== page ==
In an explosive episode of PropCast, former Conservative cabinet minister Steven Norris slams Boris Johnson’s leadership, praises Michael Gove’s handling of the cladding crisis and calls for overhaul of how the West End is governed.
The political heavyweight puts it simply to Blackstock Consulting’s Andrew Teacher: “Boris has really run out of road.”
Norris – known for serving alongside John Major as transport secretary – warns that a debacle like the Downing Street party could very well kill a political career.
He reckons Johnson models himself on Winston Churchill, which he takes as a bad omen for the PM: Churchill won the war, but lost once the crisis was over. Now that Brexit is finished, Johnson faces “the hard yards of governance”, and Norris thinks Johnson’s cheeky chap persona won’t help him anymore.
Jeremy Hunt – unsurprisingly – is Norris’s favoured successor should Johnson get thrown off the bus. “Maybe it’s time for somebody slightly less showy, slightly less spectacular – someone who can turn up at an international conference without looking like some sort of joke – and somebody who can actually take this country forward,” he explains.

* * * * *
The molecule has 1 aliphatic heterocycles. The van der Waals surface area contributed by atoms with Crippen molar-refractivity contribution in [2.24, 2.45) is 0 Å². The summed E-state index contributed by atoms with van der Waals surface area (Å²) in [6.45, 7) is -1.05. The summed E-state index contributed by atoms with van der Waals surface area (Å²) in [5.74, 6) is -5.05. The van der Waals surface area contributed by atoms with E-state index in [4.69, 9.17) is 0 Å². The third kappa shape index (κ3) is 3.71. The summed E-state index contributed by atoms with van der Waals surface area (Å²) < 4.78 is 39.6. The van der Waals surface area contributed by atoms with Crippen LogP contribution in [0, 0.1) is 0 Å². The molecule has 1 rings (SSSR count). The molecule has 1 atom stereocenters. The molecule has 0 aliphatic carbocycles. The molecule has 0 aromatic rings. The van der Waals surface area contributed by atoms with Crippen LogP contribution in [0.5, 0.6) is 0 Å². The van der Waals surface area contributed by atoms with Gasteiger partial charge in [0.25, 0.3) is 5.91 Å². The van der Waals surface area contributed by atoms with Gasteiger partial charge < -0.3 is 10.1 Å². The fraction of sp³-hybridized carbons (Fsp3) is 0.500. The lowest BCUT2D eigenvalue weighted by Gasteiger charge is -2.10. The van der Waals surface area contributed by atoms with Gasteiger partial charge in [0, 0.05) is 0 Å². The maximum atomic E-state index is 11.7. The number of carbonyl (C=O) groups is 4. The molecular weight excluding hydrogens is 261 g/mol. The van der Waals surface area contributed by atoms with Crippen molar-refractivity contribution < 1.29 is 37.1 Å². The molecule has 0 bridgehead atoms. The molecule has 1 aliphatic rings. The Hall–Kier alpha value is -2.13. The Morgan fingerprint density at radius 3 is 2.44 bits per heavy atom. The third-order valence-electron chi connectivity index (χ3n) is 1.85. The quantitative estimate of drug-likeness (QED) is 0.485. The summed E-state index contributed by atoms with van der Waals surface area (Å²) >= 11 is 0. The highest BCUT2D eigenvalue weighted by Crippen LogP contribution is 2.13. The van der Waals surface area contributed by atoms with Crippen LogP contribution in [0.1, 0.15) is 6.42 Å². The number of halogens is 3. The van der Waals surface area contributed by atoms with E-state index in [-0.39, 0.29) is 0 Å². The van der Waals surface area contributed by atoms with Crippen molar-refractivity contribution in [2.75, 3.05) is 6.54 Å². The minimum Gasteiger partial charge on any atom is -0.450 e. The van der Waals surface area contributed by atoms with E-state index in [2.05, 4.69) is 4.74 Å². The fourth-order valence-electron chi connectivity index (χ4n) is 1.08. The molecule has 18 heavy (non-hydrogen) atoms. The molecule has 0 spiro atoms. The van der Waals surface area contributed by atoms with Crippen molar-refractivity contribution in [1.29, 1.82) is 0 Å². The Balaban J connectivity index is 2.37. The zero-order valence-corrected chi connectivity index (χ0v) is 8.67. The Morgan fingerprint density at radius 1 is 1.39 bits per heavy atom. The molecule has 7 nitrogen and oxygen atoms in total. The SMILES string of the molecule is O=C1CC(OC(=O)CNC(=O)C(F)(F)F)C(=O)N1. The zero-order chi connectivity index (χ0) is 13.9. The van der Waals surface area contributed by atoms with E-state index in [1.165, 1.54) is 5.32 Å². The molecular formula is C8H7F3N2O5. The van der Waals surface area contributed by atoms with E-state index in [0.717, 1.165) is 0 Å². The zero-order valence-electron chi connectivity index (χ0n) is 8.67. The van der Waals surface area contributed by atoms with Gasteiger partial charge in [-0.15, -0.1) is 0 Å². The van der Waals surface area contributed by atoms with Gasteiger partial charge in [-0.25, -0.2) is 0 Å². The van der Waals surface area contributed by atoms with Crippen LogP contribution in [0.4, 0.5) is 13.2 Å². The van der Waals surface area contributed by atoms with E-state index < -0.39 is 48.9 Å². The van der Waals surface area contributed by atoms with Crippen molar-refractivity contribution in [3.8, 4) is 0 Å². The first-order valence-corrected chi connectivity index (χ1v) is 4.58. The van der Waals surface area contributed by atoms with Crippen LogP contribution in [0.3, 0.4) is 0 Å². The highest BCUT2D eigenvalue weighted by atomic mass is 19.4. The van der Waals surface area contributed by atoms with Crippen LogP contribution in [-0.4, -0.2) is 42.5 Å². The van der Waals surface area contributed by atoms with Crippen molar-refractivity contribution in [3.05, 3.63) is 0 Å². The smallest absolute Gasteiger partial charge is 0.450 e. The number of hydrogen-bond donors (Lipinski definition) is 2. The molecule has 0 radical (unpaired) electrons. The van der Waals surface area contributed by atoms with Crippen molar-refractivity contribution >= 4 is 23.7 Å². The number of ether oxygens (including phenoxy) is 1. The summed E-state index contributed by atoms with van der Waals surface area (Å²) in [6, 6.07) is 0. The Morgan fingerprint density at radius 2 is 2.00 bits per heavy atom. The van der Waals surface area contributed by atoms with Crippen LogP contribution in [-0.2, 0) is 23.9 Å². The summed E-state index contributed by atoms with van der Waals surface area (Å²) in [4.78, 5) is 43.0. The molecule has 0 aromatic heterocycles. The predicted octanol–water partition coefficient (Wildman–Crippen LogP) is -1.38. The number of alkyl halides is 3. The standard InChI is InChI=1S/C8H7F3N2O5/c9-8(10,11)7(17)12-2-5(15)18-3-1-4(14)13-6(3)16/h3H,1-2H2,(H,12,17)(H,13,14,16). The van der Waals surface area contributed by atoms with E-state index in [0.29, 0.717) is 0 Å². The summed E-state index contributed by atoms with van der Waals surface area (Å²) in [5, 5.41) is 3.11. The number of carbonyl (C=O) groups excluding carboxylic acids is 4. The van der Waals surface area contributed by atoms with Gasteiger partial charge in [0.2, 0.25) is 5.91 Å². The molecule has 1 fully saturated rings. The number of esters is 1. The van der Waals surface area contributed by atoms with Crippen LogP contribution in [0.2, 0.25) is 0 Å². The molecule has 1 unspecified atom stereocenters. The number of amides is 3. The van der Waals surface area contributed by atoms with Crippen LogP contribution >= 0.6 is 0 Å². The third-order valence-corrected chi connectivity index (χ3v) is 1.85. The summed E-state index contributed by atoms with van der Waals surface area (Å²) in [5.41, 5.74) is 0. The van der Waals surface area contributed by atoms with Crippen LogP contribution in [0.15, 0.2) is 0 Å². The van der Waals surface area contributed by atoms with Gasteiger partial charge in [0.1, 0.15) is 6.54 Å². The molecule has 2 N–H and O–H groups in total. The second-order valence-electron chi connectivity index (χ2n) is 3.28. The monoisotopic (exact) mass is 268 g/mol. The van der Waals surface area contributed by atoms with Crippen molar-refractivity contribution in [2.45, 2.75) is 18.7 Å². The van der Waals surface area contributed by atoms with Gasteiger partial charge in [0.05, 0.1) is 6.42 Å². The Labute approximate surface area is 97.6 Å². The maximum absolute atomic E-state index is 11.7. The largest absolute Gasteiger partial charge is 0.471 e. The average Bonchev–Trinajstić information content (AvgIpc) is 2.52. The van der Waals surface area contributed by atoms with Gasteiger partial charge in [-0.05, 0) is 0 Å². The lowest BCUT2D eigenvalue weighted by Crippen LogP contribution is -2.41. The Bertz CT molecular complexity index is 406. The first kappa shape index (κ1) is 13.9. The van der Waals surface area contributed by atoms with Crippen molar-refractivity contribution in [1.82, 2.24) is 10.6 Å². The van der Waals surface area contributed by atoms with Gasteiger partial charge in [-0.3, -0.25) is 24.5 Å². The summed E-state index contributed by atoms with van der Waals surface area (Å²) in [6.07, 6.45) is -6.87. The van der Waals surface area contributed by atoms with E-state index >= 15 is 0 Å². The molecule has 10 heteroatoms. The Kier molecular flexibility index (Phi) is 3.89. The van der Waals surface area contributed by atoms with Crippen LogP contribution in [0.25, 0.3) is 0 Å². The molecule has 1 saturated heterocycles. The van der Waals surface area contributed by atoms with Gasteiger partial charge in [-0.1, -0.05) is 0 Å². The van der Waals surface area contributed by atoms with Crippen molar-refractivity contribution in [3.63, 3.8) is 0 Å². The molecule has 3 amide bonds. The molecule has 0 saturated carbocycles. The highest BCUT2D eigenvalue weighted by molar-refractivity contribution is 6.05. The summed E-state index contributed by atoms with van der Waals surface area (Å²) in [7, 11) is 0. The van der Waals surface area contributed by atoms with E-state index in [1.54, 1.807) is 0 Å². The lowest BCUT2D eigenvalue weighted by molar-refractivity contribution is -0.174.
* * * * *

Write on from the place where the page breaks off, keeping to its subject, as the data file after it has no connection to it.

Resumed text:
The conversation moves to planning reform. Norris, chairman of Soho Estates, explains that local authorities have every incentive to block planning, because this is overwhelmingly what the people who elect them want. He doesn’t knock NIMBYs – because resisting change is natural – but he wants a system that gives councillors a reason to accept planning applications.
After a scathing take-down of Westminster’s council’s £6 million Marble Arch mound – the latest embarrassment to befall the West End – Norris criticises the council’s refusal to back al fresco dining and calls for the district to be given a similar status (and possibly joined together with) the City of London Corporation due to its special economic status.
Accepting that the deregulation of building control has been a major factor in the current building safety scandal, Norris agrees that: “There’s a perfectly sensible role for focussed building control. The local authority should be the arbiter of what amounts to safe building. There are far too many examples where properties have been put up badly – lives can be lost in circumstances like that.”
Whilst he questions the Government’s target of building 300,000 homes every year, Norris – who also chairs Future-Built, a company focussed on modern methods of construction – is a firm believer in the need to disrupt old construction techniques.
“It really is odd – there is no activity I can think of other than construction where we’re using the same methodology in the 21st century as those we used in centuries before Christ.”
The businessman espouses the benefits of light-gauge steel frames, which Future-Built specialises in. Compared to traditional techniques, “it’s a cleaner process, it’s a quieter process, it’s a quicker process.”
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